Confirmed Collaborators: Up to 1-page list of proposed collaborating institutions and individuals—the UM PI and up to four co-PIs, including at least one co-PI from another eligible EPSCoR jurisdiction. Summarize the specific role/contribution of each proposed collaborating investigator, and why each is critical to the project. Include the contact information and signatures of the proposed PI and each co-PI. E-mails from the collaborators stating their intention to collaborate may be included in lieu of signatures. 
Very Abbreviated Project Description: A short (up to 3 pages) version of the Project Description, containing (extremely abbreviated versions of) all (or as many as you can in the time available) of the required components, including: Status and Overview; Results from Relevant Prior Support; Research Plan; Inter-jurisdictional Collaborations and Partnerships; Workforce Development; Evaluation and Assessment Plan; & Sustainability Plan. Due to the limited space and time, it is not expected that any of these elements will be complete, but you should provide enough to convince internal reviewers that, if selected for UM’s institutional nomination, the ensuing full proposal will be complete and strong.
Finding Collaborators To request assistance finding potential collaborators in eligible jurisdictions, contact Jason Hale (jghale@olemiss.edu). 
Big Data Theme
Purpose: Solutions to many of the pressing problems facing society may require the integration of teams of scientists and engineers and the analysis of large and complex data sets arising from multi-disciplinary projects
Research Requirements: Proposals submitted for the FY19 RII Track-2 FEC competition should meet the following requirements:
strictly fall under NSF’s “Harnessing the Data Revolution,” one of NSF’s Ten Big Ideas; 
focus on harnessing Big Data to solve compelling problems of national importance
integrate multi-disciplinary teams of scientists and engineers; 
address analysis of large % complex data sets arising from multi-disciplinary projects;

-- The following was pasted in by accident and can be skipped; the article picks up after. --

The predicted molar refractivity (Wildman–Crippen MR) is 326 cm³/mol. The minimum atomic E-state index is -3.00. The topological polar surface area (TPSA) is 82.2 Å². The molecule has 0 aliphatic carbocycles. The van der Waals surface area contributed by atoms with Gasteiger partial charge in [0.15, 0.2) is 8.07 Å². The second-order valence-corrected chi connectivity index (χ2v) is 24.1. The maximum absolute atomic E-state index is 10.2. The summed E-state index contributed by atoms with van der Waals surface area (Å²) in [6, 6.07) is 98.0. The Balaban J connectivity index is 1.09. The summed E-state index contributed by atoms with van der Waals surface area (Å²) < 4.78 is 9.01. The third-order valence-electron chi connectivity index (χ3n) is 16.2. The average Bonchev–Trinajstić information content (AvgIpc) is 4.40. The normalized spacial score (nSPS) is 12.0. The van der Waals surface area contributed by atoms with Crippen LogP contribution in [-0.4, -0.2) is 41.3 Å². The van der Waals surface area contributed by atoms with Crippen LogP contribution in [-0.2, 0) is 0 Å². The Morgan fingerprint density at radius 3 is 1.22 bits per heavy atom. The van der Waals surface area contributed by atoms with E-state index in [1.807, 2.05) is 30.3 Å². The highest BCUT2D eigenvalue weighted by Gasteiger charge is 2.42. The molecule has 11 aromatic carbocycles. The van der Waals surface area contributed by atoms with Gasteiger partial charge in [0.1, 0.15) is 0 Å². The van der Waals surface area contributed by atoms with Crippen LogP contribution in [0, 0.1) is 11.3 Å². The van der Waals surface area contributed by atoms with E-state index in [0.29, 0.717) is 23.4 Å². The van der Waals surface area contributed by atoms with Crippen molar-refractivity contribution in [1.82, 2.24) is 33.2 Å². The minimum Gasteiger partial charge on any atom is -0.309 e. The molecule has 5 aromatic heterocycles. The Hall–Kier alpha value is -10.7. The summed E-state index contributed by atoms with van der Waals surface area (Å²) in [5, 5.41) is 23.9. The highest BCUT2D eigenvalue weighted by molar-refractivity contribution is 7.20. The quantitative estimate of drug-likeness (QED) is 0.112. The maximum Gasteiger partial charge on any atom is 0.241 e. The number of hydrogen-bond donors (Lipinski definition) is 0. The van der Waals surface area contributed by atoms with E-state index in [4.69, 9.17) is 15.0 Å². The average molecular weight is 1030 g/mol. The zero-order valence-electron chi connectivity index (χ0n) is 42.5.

identify and motivate the importance and relevance of the chosen topic area in the context of complex data sets and the current status of ongoing work in the area;
emphasize how new information can be obtained from better connections among data sources, utilization of data (including data from multiple facilities, techniques, and/or instruments), and how this will be used to address the specific problem of national importance;
Social and Educational Requirements: NSF and EPSCoR recognize that STEM talent must be cultivated in underrepresented populations of individuals and that the anticipated needs of the future workforce mandate that data science skills be incorporated broadly across education programs. Therefore, proposals should:
develop a strong commitment to building a diverse workforce, which may include but is not limited to the inclusion and involvement of diverse educational institutions (e.g., Primarily Undergraduate Institutions and Minority Serving Institutions) and under-represented minorities in STEM;
develop strong educational programs for analysis of complex data sets that can be implemented across institutions of higher learning in participating jurisdictions;
comprehend the involvement and mentoring of early-career faculty.
More information on NSF’s commitment to broadening participation can be found in the ‘Framework for Action Report.’”